As we had a three day weekend last week I used the opportunity of an extra day off to catch up on some reading. One of the pieces I read struck me as particularly pertinent given the elections on the continent last weekend. Woody Brock, the founder of the economic advisory service Strategic Economic Decisions (SED), regularly puts out thought provoking research reports discussing various topics encompassing economics, politics and philosophy. In his latest piece he has pulled all three strands together to discuss the conditions that are necessary for an ideal society.
The report is a fairly long piece but I will do my best to summarise. Dr Brock argues, and I tend to agree, that much of the debate about the current state of the world is too focused on creating an ideal economy. From the relative merits of western capitalism vs Chinese state capitalism to austerity vs growth policies in Europe the arguments are regularly hammered out in economic terms – potential GDP growth, inflation outcomes, effects on bond yields and so on. Whilst all these factors are important to our well-being they are not the entire story, one must also look to other elements that make up a society – politics and philosophy.
While Dr Brock feels that the optimal economy is one which essentially displays the characteristics of perfect competition he also accepts that government intervention is required to provide public goods (say the police) and to correct for negative externalities (e.g. pollution). Brock believes that the level of government involvement should be determined by the checks and balances written into a nation’s constitution/fundamental laws, or the collective philosophy of the people of the nation. In short, the constitution/courts are there to limit politicians’ powers to those that the people want to grant them, and politics is there to regulate the economy based on those parameters.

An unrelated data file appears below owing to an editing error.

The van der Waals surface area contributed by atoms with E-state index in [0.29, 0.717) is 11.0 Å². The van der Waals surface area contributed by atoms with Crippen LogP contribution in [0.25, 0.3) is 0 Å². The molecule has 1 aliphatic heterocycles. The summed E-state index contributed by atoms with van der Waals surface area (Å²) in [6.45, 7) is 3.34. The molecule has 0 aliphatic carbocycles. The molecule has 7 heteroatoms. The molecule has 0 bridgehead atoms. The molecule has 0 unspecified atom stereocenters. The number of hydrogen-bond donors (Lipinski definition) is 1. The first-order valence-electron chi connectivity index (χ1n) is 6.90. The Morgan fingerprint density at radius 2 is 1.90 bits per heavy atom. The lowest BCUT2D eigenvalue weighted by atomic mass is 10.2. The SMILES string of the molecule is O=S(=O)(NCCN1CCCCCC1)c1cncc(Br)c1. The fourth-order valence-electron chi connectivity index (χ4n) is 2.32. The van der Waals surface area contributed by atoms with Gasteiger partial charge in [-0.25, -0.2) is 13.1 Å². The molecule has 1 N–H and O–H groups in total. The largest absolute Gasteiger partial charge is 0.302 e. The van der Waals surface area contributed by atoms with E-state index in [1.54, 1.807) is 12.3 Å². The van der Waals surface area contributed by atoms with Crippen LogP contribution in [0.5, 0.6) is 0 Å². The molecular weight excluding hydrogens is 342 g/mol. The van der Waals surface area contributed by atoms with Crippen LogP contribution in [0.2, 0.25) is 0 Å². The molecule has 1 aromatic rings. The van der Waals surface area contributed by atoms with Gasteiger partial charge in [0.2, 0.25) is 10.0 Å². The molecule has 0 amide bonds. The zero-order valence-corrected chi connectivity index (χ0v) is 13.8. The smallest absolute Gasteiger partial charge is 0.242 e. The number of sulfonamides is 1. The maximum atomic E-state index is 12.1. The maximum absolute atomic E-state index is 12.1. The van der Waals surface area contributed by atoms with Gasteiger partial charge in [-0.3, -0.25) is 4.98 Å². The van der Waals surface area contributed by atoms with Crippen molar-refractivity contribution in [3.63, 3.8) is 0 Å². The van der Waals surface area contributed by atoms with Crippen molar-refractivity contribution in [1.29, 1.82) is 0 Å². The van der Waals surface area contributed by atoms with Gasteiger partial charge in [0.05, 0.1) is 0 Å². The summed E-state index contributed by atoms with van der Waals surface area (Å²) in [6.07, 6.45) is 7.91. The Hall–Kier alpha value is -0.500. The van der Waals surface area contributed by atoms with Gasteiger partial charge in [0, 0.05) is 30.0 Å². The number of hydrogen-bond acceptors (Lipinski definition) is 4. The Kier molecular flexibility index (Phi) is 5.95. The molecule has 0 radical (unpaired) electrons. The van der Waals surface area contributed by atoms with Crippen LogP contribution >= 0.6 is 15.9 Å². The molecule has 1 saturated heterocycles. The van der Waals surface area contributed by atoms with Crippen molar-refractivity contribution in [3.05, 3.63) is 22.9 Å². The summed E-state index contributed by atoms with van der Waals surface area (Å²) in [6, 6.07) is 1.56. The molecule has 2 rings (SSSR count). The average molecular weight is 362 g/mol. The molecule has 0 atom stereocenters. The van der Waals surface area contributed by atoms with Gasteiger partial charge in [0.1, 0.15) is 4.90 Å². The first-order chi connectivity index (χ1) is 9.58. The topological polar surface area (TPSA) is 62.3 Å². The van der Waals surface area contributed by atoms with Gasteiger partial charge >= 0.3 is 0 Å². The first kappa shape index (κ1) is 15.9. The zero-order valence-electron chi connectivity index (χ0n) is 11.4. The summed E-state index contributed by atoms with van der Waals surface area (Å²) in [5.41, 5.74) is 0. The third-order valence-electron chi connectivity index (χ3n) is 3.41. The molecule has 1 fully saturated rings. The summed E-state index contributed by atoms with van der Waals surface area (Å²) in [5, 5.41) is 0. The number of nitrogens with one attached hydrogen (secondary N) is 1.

The conclusion that Brock comes to is that the optimal society is one in which these various spheres overlap as little as possible – politicians should leave the economy to its own devices as much as they can and not amend the constitution/laws that govern their own behaviour unless with good (social) cause. I’ve lifted the below diagram straight from the report to demonstrate this more clearly.
It struck me as I was reading the report that if SED’s analysis is correct France has taken a step away from becoming an ideal society after electing Francois Hollande. He ran with a brazenly socialist platform – lowering the retirement age, creating subsidised jobs for the unemployed and creating 60,000 new teaching jobs.